By Ali Smith
Offers a meditative number of writings at the nature of paintings and storytelling and contains tribute parts to iconic writers and artists all through history.
summary: offers a meditative choice of writings at the nature of paintings and storytelling and comprises tribute parts to iconic writers and artists all through background
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You were wearing that black waistcoat with the white stitching that went out of fashion in 1995, the one we gave to Oxfam. Your skin was smudged. Your hair was streaked with dust and grit. You looked bruised. You shook yourself slightly there on the landing and little bits of grit and rubble fell off you, I watched some of it fall down the stairs behind you. I’m late, you said. You’re—, I said. Late, you said again and brushed at your arms and shoulders. I’m later than—. I’m later than—. Than—.
He puts aside his tyrannous ways; reforms his morality. He remakes his friend, in clay. ’ This is Czesław Miłosz on decay, from his poem called No More (translated by Anthony Miłosz): if I could find for their miserable bones In a graveyard whose gates are licked by greasy water A word more enduring than their last-used comb That in the rot under tombstones, alone, awaits the light, Then I wouldn’t doubt. Out of reluctant matter What can be gathered? Nothing, beauty at best. And so, cherry blossoms must suffice for us And chrysanthemums and the full moon.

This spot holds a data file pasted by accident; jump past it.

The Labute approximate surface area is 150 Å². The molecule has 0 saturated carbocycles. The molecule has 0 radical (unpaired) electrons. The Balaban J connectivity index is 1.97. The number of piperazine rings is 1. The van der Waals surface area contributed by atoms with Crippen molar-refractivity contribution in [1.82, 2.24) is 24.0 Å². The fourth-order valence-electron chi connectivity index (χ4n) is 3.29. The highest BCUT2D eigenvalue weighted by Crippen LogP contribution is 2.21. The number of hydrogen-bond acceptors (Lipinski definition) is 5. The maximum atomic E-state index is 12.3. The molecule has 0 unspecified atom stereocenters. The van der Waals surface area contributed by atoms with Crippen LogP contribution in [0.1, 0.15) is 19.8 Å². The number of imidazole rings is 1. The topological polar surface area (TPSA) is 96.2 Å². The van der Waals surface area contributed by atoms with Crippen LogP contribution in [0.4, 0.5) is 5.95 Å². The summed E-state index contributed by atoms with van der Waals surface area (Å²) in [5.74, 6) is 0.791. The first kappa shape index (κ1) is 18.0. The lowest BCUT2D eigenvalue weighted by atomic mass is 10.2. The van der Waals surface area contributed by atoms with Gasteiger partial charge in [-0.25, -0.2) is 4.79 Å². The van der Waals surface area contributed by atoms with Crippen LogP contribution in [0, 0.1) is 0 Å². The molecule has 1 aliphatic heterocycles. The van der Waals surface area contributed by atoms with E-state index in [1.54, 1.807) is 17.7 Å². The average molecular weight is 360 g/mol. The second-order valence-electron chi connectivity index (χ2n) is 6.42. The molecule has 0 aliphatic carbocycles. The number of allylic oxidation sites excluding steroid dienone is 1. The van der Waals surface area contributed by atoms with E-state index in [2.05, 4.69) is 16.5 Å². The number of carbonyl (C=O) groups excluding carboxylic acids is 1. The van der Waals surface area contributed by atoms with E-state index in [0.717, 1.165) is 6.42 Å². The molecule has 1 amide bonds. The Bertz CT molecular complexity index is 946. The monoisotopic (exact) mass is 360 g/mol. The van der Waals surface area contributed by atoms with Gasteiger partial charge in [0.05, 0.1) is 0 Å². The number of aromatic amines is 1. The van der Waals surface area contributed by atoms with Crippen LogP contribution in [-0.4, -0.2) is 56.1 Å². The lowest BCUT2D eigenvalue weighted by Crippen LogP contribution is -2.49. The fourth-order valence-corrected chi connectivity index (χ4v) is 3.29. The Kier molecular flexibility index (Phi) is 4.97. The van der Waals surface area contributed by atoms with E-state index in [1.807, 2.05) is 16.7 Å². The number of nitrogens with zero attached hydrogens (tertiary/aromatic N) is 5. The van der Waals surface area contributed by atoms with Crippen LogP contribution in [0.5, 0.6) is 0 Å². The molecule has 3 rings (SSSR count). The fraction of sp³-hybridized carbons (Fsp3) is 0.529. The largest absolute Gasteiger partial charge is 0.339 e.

It was wonderful. Not that I wasn’t glad you were back, coming and going like you did over the weeks, the same you only slightly more ragged-looking every time, and every time coming in like I wasn’t even there and going straight over and sitting at the study desk, pulling your hair out over those talks you had been going to give about books and art. I never saw you doing any actual writing, I only ever saw you pulling your hair out. You’ll be bald soon if you keep doing that, I said. Like the nodding De Chirico heads in Sylvia Plath’s The Disquieting Muses, you said from your seat at the desk.